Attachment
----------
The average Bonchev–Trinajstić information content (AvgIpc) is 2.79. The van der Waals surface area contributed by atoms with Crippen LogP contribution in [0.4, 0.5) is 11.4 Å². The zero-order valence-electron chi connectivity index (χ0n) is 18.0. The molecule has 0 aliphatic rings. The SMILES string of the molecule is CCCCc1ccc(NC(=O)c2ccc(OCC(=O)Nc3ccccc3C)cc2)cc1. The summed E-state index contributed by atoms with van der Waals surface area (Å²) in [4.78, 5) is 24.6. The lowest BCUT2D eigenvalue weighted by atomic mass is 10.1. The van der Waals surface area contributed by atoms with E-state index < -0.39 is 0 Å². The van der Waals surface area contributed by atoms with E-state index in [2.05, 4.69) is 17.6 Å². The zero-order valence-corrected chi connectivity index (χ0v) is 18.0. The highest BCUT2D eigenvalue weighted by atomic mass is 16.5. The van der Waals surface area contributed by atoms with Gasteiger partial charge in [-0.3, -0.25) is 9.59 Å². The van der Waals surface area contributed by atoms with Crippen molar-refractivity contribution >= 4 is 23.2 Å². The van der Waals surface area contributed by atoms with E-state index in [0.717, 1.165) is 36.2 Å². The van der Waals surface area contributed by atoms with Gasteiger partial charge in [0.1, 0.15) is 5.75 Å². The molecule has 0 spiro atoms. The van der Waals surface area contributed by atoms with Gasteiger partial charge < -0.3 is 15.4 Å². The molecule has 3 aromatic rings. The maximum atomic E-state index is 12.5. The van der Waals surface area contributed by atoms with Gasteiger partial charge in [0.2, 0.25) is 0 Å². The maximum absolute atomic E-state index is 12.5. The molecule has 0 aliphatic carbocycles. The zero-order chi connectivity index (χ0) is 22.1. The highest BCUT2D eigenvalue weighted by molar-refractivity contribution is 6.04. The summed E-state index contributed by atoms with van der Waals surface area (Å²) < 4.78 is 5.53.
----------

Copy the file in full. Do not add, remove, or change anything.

The average Bonchev–Trinajstić information content (AvgIpc) is 2.79. The van der Waals surface area contributed by atoms with Crippen LogP contribution in [0.4, 0.5) is 11.4 Å². The zero-order valence-electron chi connectivity index (χ0n) is 18.0. The molecule has 0 aliphatic rings. The SMILES string of the molecule is CCCCc1ccc(NC(=O)c2ccc(OCC(=O)Nc3ccccc3C)cc2)cc1. The summed E-state index contributed by atoms with van der Waals surface area (Å²) in [4.78, 5) is 24.6. The lowest BCUT2D eigenvalue weighted by atomic mass is 10.1. The van der Waals surface area contributed by atoms with E-state index < -0.39 is 0 Å². The van der Waals surface area contributed by atoms with E-state index in [2.05, 4.69) is 17.6 Å². The zero-order valence-corrected chi connectivity index (χ0v) is 18.0. The highest BCUT2D eigenvalue weighted by atomic mass is 16.5. The van der Waals surface area contributed by atoms with Gasteiger partial charge in [-0.3, -0.25) is 9.59 Å². The van der Waals surface area contributed by atoms with Crippen molar-refractivity contribution >= 4 is 23.2 Å². The van der Waals surface area contributed by atoms with E-state index in [0.717, 1.165) is 36.2 Å². The van der Waals surface area contributed by atoms with Gasteiger partial charge in [0.1, 0.15) is 5.75 Å². The molecule has 0 spiro atoms. The van der Waals surface area contributed by atoms with Gasteiger partial charge < -0.3 is 15.4 Å². The molecule has 3 aromatic rings. The maximum atomic E-state index is 12.5. The van der Waals surface area contributed by atoms with Gasteiger partial charge in [0.2, 0.25) is 0 Å². The maximum absolute atomic E-state index is 12.5. The molecule has 0 aliphatic carbocycles. The zero-order chi connectivity index (χ0) is 22.1. The highest BCUT2D eigenvalue weighted by molar-refractivity contribution is 6.04. The summed E-state index contributed by atoms with van der Waals surface area (Å²) < 4.78 is 5.53.